Are you currently working with your siblings to determine the best care options for your elderly parent? Family members are usually tasked with having to take on caregiver responsibilities for a parent, but deciding who in the family will be the primary caregiver can be stressful.
While sometimes responsibilities can be divvied up evenly among siblings, other times one sibling is left handling the bulk of the responsibility due to location or availability. The best thing siblings can do is avoid the tension by laying out plans ahead of time, so that you can work together peacefully and compromise. Here are some tips to help plan in-home health care with your siblings.
Family meeting with siblings only
Before it comes to the point where a parent or elderly loved one needs in-home health care, have a discussion about it. Sit down with just your siblings and discuss how you want to handle such a situation; don’t wait until a crisis comes up to figure things out. The groundwork will have been laid, and, when the situation arises, it’ll be easier to handle.
Make sure the meeting has all siblings physically present and don’t invite parents. You could try to schedule it during a time when everyone is going to be in town for a holiday event. Keep it private and allow enough time to talk. This builds a foundation for good teamwork. This will not be a one-time meeting. Make sure all siblings know that a dialogue needs to continue over time to meet the changing needs of your parents.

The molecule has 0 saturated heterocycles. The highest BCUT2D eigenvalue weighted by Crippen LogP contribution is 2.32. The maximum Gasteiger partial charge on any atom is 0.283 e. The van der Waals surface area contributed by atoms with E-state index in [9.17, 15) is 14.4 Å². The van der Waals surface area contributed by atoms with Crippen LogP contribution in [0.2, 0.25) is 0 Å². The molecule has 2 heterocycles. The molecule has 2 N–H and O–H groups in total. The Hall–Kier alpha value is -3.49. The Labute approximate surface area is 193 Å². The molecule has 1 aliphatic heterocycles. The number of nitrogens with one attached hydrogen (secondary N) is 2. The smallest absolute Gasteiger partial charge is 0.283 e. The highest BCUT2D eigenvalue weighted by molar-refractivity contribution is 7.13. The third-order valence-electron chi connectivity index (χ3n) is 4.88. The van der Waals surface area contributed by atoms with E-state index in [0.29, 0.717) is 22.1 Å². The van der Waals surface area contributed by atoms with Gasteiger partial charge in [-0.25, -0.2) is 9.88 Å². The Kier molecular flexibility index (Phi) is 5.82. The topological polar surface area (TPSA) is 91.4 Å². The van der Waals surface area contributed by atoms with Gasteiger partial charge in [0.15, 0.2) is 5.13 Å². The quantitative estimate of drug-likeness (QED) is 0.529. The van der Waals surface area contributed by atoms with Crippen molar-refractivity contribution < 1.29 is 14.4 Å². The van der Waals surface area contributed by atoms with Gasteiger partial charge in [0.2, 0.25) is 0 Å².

What are your parents’ needs?
What are your parents’ needs right now? Do they require home Alzheimer’s care in Pasadena or another type of specialized care? Should they have around-the-clock care or do they just need a little help here and there? Parents may downplay symptoms, but a sibling with Power of Attorney can talk to their doctors and make decisions from there. Discuss the options at the start, and as changes arise.
Talk to your parents
Once you’ve had initial conversations with your siblings, it’s time to talk to mom and dad. Get their input on the situation. Be sure to approach the subject with love, compassion, and sensitivity, as this can be a difficult transitioning period in an individual’s life.
Making a plan
Once you’ve determined your parents’ needs, split up responsibilities among the siblings. This will be based on availability, skills, and proximity, as well as what is feasible for each individual. Be sure to keep up with communication online and on the phone to share your experiences, observations, and concerns.
Finally, be ready to encourage each other and praise one another. Be flexible in assignments and help each other when difficult situations arise. Avoid sibling conflict during this time and consider counseling to fix any unresolved issues that may interfere with care.